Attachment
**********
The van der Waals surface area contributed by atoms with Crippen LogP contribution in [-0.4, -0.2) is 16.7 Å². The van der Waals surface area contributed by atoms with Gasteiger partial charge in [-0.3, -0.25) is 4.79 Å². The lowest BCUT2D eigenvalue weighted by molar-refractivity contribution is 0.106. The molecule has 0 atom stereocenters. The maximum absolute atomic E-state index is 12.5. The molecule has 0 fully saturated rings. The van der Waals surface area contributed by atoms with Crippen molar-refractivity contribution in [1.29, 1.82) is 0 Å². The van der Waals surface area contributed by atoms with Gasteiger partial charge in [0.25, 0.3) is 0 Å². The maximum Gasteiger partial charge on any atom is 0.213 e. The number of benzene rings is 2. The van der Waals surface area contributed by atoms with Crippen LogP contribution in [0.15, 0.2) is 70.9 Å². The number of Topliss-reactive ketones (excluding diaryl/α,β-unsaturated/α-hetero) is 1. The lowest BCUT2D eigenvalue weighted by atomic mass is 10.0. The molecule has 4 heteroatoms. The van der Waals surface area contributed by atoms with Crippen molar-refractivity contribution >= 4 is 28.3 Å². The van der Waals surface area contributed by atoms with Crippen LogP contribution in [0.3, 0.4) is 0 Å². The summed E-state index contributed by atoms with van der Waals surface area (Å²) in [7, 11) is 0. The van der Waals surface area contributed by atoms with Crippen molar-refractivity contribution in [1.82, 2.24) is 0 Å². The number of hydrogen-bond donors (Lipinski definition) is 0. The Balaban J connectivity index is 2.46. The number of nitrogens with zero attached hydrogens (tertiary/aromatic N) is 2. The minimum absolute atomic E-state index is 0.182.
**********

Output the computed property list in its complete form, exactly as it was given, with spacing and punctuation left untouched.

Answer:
The van der Waals surface area contributed by atoms with Crippen LogP contribution in [-0.4, -0.2) is 16.7 Å². The van der Waals surface area contributed by atoms with Gasteiger partial charge in [-0.3, -0.25) is 4.79 Å². The lowest BCUT2D eigenvalue weighted by molar-refractivity contribution is 0.106. The molecule has 0 atom stereocenters. The maximum absolute atomic E-state index is 12.5. The molecule has 0 fully saturated rings. The van der Waals surface area contributed by atoms with Crippen molar-refractivity contribution in [1.29, 1.82) is 0 Å². The van der Waals surface area contributed by atoms with Gasteiger partial charge in [0.25, 0.3) is 0 Å². The maximum Gasteiger partial charge on any atom is 0.213 e. The number of benzene rings is 2. The van der Waals surface area contributed by atoms with Crippen LogP contribution in [0.15, 0.2) is 70.9 Å². The number of Topliss-reactive ketones (excluding diaryl/α,β-unsaturated/α-hetero) is 1. The lowest BCUT2D eigenvalue weighted by atomic mass is 10.0. The molecule has 4 heteroatoms. The van der Waals surface area contributed by atoms with Crippen molar-refractivity contribution >= 4 is 28.3 Å². The van der Waals surface area contributed by atoms with Crippen LogP contribution in [0.3, 0.4) is 0 Å². The summed E-state index contributed by atoms with van der Waals surface area (Å²) in [7, 11) is 0. The van der Waals surface area contributed by atoms with Crippen molar-refractivity contribution in [1.82, 2.24) is 0 Å². The number of hydrogen-bond donors (Lipinski definition) is 0. The Balaban J connectivity index is 2.46. The number of nitrogens with zero attached hydrogens (tertiary/aromatic N) is 2. The minimum absolute atomic E-state index is 0.182.